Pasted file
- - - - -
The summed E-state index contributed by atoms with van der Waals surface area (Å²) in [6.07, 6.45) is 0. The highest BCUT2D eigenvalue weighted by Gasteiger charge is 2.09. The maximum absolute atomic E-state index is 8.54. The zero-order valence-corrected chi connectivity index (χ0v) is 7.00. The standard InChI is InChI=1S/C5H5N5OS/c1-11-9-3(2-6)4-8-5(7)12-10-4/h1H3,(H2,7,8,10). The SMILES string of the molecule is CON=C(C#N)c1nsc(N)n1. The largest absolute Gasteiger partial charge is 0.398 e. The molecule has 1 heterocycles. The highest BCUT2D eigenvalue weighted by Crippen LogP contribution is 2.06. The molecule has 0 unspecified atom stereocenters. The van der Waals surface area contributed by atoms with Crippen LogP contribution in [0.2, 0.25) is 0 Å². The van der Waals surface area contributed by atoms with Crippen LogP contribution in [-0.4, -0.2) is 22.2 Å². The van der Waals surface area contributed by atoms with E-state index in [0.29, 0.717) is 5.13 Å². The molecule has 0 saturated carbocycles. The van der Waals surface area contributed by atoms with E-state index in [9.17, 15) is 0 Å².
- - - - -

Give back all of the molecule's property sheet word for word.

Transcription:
The summed E-state index contributed by atoms with van der Waals surface area (Å²) in [6.07, 6.45) is 0. The highest BCUT2D eigenvalue weighted by Gasteiger charge is 2.09. The maximum absolute atomic E-state index is 8.54. The zero-order valence-corrected chi connectivity index (χ0v) is 7.00. The standard InChI is InChI=1S/C5H5N5OS/c1-11-9-3(2-6)4-8-5(7)12-10-4/h1H3,(H2,7,8,10). The SMILES string of the molecule is CON=C(C#N)c1nsc(N)n1. The largest absolute Gasteiger partial charge is 0.398 e. The molecule has 1 heterocycles. The highest BCUT2D eigenvalue weighted by Crippen LogP contribution is 2.06. The molecule has 0 unspecified atom stereocenters. The van der Waals surface area contributed by atoms with Crippen LogP contribution in [0.2, 0.25) is 0 Å². The van der Waals surface area contributed by atoms with Crippen LogP contribution in [-0.4, -0.2) is 22.2 Å². The van der Waals surface area contributed by atoms with E-state index in [0.29, 0.717) is 5.13 Å². The molecule has 0 saturated carbocycles. The van der Waals surface area contributed by atoms with E-state index in [9.17, 15) is 0 Å².